I was recently reminded that progress rarely travels in a straight line. Indeed, Gloria Steinem has noted that progress and backlash tend to travel together. She suggested that we learn to embrace backlash, as it affirms that we’ve made some significant progress.
This year’s Oscar nominations may not represent a deliberate backlash, per se. But for those of us who noticed and welcomed the diversity of recent years, it is disheartening. Not only are women conspicuously absent from the Best Director nominations (despite the inclusion of two films directed and written by women in the Best Picture category), but the entire awards evening threatens to be a celebration of white people making movies with, for, and about white people.
Last year, feminist Hollywood watchers rejoiced as Kathryn Bigelow won the Academy Award for Best Director for The Hurt Locker, an historic first for a woman director. The same evening, the industry celebrated Precious, a powerful film about a distinctly disenfranchised young woman: poor, black, illiterate, pregnant. And within the last decade, we’ve seen actors of color win Best Actress (Halle Berry for Monster’s Ball) and Best Actor (Denzel Washington for Training Day, Jamie Foxx for Ray, and Forest Whitaker for The Last King of Scotland).
This week’s Oscar nominations seem to be announcing that Hollywood is back to old-fashioned business as usual. I don’t think the issue is prejudice in the Academy’s award nomination process. Rather, it’s a more systemic problem with regard to the movies and directors that are greenlighted and bankrolled by Hollywood’s movie machine. That machine is about making money as much as – arguably more than – making movies. And clearly there remains a perception that movies about white men (with or without superhero costumes) blowing things up equal box office gold. It’s a self-fulfilling prophecy. Throw enough star power, special effects, and promotional budget against a property and it can’t help but attract attention. And that makes it harder for smaller movies – many proposed by women, African-American, Latino, or Asian-American filmmakers – to be made. And so it goes.
I don’t mean to sound bitter and humorless. I really do love the movies, and I appreciate the people who make them. There are some wonderful films nominated this year, and some powerful performances being recognized.
For the second year in a row, the Best Picture category includes ten rather than five nominated films. I have mixed feelings about this trend. It reminds me of a debate I’m often engaged in as a mother. Should everyone get a medal? Should all the soccer teams walk away with a trophy? Or do we need to get a little tougher and say, “There are winners and losers. Deal with it.”
Surely, expanding the list was a business decision; I doubt the Academy did so to avoid hurt feelings. But it brings up some interesting issues. What is the prospect for a movie nominated for Best Picture but not Best Director? (Not very good, I’m afraid.) On the positive side, it has broadened the field and improved the odds for nominations of smaller or independent films. Two examples this year include Winter’s Bone and The Kids Are All Right – both directed by women.
The complete list of Best Picture nominations also includes Black Swan, The Fighter, Inception, The King’s Speech, 127 Hours, The Social Network, Toy Story 3, and True Grit. It is a remarkable list of movie genres, if not a model of diversity in terms of moviemakers. We’ve covered animation, Westerns, and triumph of the human spirit, as well as horror, history, and high tech. Well done.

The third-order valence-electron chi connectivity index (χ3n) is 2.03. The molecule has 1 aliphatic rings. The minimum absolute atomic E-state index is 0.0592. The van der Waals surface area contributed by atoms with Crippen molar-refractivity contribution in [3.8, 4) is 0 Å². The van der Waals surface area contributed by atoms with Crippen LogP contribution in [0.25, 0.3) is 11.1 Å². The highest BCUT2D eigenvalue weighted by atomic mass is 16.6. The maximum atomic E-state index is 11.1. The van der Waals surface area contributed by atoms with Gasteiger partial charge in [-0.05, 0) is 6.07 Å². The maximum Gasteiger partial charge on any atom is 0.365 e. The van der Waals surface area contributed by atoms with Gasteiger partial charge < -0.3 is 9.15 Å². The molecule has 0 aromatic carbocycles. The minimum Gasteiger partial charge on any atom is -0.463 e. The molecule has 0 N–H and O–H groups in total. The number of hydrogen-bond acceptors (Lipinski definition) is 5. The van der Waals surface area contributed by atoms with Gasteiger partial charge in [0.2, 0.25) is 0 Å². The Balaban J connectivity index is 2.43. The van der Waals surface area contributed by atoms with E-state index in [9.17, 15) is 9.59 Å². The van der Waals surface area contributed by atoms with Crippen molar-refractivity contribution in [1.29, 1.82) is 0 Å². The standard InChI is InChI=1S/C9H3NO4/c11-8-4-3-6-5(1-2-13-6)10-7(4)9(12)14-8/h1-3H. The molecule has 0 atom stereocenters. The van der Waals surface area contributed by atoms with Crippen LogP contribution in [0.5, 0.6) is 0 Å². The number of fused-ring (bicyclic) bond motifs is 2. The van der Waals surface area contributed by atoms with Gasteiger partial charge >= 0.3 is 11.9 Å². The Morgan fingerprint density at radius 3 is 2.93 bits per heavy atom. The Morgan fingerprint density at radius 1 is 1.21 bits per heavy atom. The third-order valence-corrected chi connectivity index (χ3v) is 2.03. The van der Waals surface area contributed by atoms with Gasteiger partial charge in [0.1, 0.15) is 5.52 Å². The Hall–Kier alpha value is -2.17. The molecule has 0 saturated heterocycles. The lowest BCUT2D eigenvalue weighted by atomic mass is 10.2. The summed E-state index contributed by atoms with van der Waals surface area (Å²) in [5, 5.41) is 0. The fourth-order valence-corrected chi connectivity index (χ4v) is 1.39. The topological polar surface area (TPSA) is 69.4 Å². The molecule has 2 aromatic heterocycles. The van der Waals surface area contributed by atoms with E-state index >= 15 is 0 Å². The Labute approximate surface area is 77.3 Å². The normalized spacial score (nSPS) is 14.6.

Notably absent from the Best Director category are Lisa Cholodenko for The Kids Are All Right and Debra Granik for Winter’s Bone. These talented and visionary women may, however, be awarded for their original and adapted screenplays respectively. Despite Kathryn Bigelow’s beating the odds last year, the Best Director category continues to elude Hollywood’s top women.
In the acting categories, Annette Bening was nominated but her The Kids Are All Right costar Julianne Moore was not. Helen Mirren was passed over for The Tempest. Another surprising omission was Mila Kunis for her role as Natalie Portman’s sensuous alter ego in Black Swan. Newcomers and critics’ darlings Jennifer Lawrence (Winter’s Bone) and Hailee Steinfeld (True Grit) made the cut, but it’s doubtful they will win. At ages 20 and 14, they will have many more opportunities. Two contenders for Best Supporting Actress, Melissa Leo (The Fighter) and Jacki Weaver (Animal Kingdom) attest to the Academy’s appreciation for fine performances from “working actors,” as opposed to “movie stars.”
The 83rd annual Academy Awards ceremony will take place on February 27. Co-hosted by Anne Hathaway and James Franco, it will no doubt provide us with entertainment, glamour, and plenty of water cooler buzz for the next day. But it will not be an historic event; there will not be any exceptions. This is unfortunate, but not the core of the problem for Hollywood’s marginalized women and minority filmmakers.
Exceptions tend to muddy the waters. If a person complains about the lack of diversity at the Oscars or in any situation, exceptions enable the establishment to discount their discontent: “You can’t say that women aren’t recognized for Best Director – look at Kathryn Bigelow.”
When Hattie McDaniel became the first African-American actress to win the statuette for Gone With the Wind, it took another 24 years before another actor of color was recognized (Sidney Poitier for Lilies of the Field). And it was over 50 years before we saw another black actress winner, Whoopi Goldberg for Ghost.
Let’s hope that Granik, Cholodenko, and thousands of other women directors don’t have to wait that long.